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What steps does a Tor user need to take to ensure that he or she doesn't become implicated in other Tor users' criminal activity?

For example, I recently came across a Tech Republic article by Patrick Lambert saying that acting as a relay is dangerous:

You may want to act as a relay yourself. This will allow other people to use your computer to relay traffic. In order to do that, simply go to the Control Panel option inside of Vidalia and set up relaying. The thing to remember here is that by doing that, you are helping out the TOR community. However, you have no way to know what kind of traffic will transit over your system. Some of it may be illegal, and it may expose you to law enforcement actions.

I find this peculiar; I only thought people running exit nodes were putting themselves in harm's way, not relay nodes.

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Exit nodes suffer the biggest risk, but depending on your jurisdiction even intermediate or entry nodes might face some risks. After all, you might be forwarding illegal data. –  CodesInChaos Sep 15 '13 at 17:00
    
Hey I think you might find this article helpful blog.torproject.org/running-exit-node –  crooked Sep 15 '13 at 23:56
    
@CodesInChaos: How would intermediate or entry nodes be compromised? According to Nasrus below, it's impossible. Assuming it is possible, is the default settings in downloadble Tor bundles OK in this respect or do you need to tweak the settings to minimize the risk? –  Gruber Sep 16 '13 at 8:40
    
@crooked: Good and interesting article. However, engaging in a high risk activity such as running a Tor exit node is not something I am interested in. –  Gruber Sep 16 '13 at 11:23
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1 Answer

I think the author is referring to people running exit nodes, not those who run middle or entry nodes. By design, the Tor protocol doesn't allow the entry or middle nodes to decipher what is being received or sent (assuming the keys for the nodes are not compromised by some other fashion), only the inbound and outbound nodes are known. Therefore, it should be safe to say that running an entry node or middle node is okay (in most cases) as you do not know what is going through.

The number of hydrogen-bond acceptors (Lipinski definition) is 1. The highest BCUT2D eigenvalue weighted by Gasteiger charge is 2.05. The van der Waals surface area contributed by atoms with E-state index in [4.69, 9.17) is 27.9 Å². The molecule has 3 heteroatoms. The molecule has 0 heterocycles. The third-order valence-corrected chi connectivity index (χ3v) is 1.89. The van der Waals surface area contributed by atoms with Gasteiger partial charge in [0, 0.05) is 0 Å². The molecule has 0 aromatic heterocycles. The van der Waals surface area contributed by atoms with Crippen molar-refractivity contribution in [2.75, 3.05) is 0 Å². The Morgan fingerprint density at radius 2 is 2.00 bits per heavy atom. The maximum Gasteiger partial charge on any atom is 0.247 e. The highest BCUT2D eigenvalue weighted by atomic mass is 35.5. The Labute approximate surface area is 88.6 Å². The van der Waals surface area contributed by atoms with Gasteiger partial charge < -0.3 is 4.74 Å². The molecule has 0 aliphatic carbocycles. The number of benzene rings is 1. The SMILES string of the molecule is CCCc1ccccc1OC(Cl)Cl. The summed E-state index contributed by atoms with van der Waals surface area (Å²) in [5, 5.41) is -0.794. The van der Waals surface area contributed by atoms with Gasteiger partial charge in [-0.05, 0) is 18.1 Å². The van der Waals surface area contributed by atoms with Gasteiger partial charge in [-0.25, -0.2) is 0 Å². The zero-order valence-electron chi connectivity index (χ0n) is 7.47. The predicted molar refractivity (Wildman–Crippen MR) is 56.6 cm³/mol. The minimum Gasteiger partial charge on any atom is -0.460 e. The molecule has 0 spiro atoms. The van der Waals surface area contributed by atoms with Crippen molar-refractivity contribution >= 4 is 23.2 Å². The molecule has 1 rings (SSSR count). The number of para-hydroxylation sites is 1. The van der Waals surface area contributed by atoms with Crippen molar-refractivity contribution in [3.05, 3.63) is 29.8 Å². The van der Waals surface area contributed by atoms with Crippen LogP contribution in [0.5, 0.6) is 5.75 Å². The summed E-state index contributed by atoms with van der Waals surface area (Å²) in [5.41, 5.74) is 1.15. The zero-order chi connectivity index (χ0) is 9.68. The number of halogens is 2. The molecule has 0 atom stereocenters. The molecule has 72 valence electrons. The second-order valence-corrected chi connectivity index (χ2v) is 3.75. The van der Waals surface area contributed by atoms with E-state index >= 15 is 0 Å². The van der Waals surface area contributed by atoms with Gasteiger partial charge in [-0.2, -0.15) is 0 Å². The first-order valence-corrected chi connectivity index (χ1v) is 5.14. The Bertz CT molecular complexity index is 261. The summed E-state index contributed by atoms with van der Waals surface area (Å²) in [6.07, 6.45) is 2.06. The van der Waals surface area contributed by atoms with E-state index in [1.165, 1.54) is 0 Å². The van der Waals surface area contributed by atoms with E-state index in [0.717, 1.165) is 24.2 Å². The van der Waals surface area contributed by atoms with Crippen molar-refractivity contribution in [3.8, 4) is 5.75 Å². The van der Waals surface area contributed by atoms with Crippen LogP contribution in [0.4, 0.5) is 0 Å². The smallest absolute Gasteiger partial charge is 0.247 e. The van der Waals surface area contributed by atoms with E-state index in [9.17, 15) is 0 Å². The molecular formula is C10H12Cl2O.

Essentially, you can cooperate with your local law enforcement by saying that you have little evidence of wrongdoing to give. You can even give them your node logs and private keys for the node if they request for it (not that you should without a court warrant), and if your log settings are default they would at most be able to determine which nodes you've been talking to, not the contents of your traffic.

However, there are certain countries that frown upon citizens making their own Tor nodes, as they believe that the Tor network is mainly used for criminal activity. Even if you run a Tor middle node, they might put you in greater surveillance as you are deemed "suspicious" by them. Most consumer level ISPs also do not like their customers running servers (which by definition a Tor node is) unless you upgrade to their business plans.

My advice: do so, but understand more about your country's laws and your ISPs restrictions to avoid getting into trouble.

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Yes, it seems the author has misunderstood/confused the concept of exit and relay nodes. –  Gruber Sep 16 '13 at 8:49
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